When Should I Trademark My Logo?

How do you decide if you should trademark your logo?

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TRANSCRIPT

Most businesses have a logo. The question is, when is a good time to get it trademarked and which businesses should bother trademarking their logos and which shouldn’t.

The short answer to this question is found in our own tagline, “If It’s Worth Promoting, It’s Worth Protecting®.” If you are spending a lot of money trying to make sure that your logo is recognized by a lot of people, it means you value it enough. And if you value it enough, then you should value it enough to make sure that you can protect it. So that the short answer.

The longer answer is, different types of businesses do different things with their logos. So if your customers, if your buyers, if your clients, your patients, your guests, however you call people who allow your business to carry on, who give you the money in exchange for the products and services that you offer—if they come into contact with your brand, with your logo, before they buy, if they recognize it physically, then it is very important to protect the logo.

That’s why it’s so important for brick-and-mortar businesses that have street signs to protect their logos because really, that’s what customers see. They walk down the street and they see a street sign with a recognizable logo, and they say, “Oh, I remember seeing this, I remember seeing this in the ad.” So they go and buy from you. So if you have a brick-and-mortar business that has a recognizable logo and you display it on street signs, that’s a great candidate for getting it trademarked right away.

Another one is for icons that are often shared online. That’s why it is so important for all the social media brands to get their logos trademarked. Because people click on them. So something that’s clickable, something that people touch before they interact with the product or the service—that’s super important.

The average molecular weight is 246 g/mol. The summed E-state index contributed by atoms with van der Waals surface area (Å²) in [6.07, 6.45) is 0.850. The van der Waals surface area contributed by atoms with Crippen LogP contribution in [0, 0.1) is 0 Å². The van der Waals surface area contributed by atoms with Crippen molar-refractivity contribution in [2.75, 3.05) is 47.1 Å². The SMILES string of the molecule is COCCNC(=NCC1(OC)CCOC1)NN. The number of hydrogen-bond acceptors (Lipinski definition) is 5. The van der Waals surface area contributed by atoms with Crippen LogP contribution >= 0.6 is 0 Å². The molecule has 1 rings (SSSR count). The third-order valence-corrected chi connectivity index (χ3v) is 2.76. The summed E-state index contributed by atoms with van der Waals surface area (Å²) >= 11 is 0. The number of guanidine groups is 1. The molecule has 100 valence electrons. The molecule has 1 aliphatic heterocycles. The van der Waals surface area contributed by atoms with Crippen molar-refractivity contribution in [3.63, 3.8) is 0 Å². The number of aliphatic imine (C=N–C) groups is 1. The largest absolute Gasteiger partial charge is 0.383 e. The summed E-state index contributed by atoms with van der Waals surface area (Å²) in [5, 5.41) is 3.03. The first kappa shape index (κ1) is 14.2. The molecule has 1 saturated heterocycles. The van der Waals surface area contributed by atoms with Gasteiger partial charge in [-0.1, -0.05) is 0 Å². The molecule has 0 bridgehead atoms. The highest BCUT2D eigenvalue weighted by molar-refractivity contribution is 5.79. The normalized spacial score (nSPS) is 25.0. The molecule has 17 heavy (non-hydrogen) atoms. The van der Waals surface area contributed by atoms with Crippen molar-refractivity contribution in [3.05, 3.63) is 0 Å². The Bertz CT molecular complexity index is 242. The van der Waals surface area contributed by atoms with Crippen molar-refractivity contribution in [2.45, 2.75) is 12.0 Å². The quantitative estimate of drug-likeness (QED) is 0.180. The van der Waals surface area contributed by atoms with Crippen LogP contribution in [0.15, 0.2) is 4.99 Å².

For some other types of businesses, it might be less important. So for example, if you’re an accounting firm and most of your business is done by word-of-mouth and referrals, and people just know you personally, and you just happened to have a logo, that logo is not going to make or break your business because few people actually recognize it because they don’t see it in the ads, they don’t see it on TV or newspaper.

So be reasonable. If people see your logo all the time, if that’s how you build your brand recognition, by all means, go and protect it. But if the only place where people see your logo are the business cards, this is less important. I am not saying don’t do it. If you believe in your brand, if you believe that you can build this into something bigger, that at some point you will be advertising, maybe you’re going to build products that people will recognize through the logo—by all means, get them trademarked. It’s the right thing to do. But if you are having to choose whether or not it’s the right time to do it, these are the consideration you should have in mind.


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Disclaimer: Please note that this post and this video are not and are not intended as legal advice. Your situation may be different from the facts assumed in this post or video. Your reading this post or watching this video does not create a lawyer-client relationship between you and Trademark Factory International Inc., and you should not rely on this post or this video as the only source of information to make important decisions about your intellectual property.

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